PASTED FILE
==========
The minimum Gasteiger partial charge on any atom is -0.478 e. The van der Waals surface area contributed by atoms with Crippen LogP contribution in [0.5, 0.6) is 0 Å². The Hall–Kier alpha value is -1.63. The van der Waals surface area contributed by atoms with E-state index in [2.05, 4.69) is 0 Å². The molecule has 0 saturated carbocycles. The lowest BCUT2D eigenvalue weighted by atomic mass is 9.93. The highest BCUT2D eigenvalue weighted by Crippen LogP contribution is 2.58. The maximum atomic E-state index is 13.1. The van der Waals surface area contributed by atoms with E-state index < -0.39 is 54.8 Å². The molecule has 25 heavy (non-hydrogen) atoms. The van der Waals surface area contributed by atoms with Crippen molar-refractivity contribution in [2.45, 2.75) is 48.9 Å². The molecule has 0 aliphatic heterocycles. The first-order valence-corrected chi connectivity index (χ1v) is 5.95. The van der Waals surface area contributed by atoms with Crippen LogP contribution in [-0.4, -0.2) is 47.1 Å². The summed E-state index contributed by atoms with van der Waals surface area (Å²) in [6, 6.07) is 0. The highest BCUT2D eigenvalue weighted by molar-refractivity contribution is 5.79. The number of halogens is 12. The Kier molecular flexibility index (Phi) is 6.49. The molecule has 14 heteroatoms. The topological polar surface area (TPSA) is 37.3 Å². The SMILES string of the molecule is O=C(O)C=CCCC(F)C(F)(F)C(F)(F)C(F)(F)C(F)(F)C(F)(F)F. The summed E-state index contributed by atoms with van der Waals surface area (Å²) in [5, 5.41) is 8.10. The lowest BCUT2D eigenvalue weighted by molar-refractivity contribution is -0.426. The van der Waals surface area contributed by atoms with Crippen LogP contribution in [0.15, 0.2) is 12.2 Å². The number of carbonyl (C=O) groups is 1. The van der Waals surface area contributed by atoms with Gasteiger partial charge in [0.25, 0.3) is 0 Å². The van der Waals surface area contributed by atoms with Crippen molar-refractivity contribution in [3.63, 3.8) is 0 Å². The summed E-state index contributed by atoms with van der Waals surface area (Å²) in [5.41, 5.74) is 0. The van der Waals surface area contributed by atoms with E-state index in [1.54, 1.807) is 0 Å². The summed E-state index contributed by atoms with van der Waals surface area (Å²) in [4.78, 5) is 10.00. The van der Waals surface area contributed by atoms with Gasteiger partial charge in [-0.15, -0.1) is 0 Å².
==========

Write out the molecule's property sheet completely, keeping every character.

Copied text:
The minimum Gasteiger partial charge on any atom is -0.478 e. The van der Waals surface area contributed by atoms with Crippen LogP contribution in [0.5, 0.6) is 0 Å². The Hall–Kier alpha value is -1.63. The van der Waals surface area contributed by atoms with E-state index in [2.05, 4.69) is 0 Å². The molecule has 0 saturated carbocycles. The lowest BCUT2D eigenvalue weighted by atomic mass is 9.93. The highest BCUT2D eigenvalue weighted by Crippen LogP contribution is 2.58. The maximum atomic E-state index is 13.1. The van der Waals surface area contributed by atoms with E-state index < -0.39 is 54.8 Å². The molecule has 25 heavy (non-hydrogen) atoms. The van der Waals surface area contributed by atoms with Crippen molar-refractivity contribution in [2.45, 2.75) is 48.9 Å². The molecule has 0 aliphatic heterocycles. The first-order valence-corrected chi connectivity index (χ1v) is 5.95. The van der Waals surface area contributed by atoms with Crippen LogP contribution in [-0.4, -0.2) is 47.1 Å². The summed E-state index contributed by atoms with van der Waals surface area (Å²) in [6, 6.07) is 0. The highest BCUT2D eigenvalue weighted by molar-refractivity contribution is 5.79. The number of halogens is 12. The Kier molecular flexibility index (Phi) is 6.49. The molecule has 14 heteroatoms. The topological polar surface area (TPSA) is 37.3 Å². The SMILES string of the molecule is O=C(O)C=CCCC(F)C(F)(F)C(F)(F)C(F)(F)C(F)(F)C(F)(F)F. The summed E-state index contributed by atoms with van der Waals surface area (Å²) in [5, 5.41) is 8.10. The lowest BCUT2D eigenvalue weighted by molar-refractivity contribution is -0.426. The van der Waals surface area contributed by atoms with Crippen LogP contribution in [0.15, 0.2) is 12.2 Å². The number of carbonyl (C=O) groups is 1. The van der Waals surface area contributed by atoms with Gasteiger partial charge in [0.25, 0.3) is 0 Å². The van der Waals surface area contributed by atoms with Crippen molar-refractivity contribution in [3.63, 3.8) is 0 Å². The summed E-state index contributed by atoms with van der Waals surface area (Å²) in [5.41, 5.74) is 0. The van der Waals surface area contributed by atoms with E-state index in [1.54, 1.807) is 0 Å². The summed E-state index contributed by atoms with van der Waals surface area (Å²) in [4.78, 5) is 10.00. The van der Waals surface area contributed by atoms with Gasteiger partial charge in [-0.15, -0.1) is 0 Å².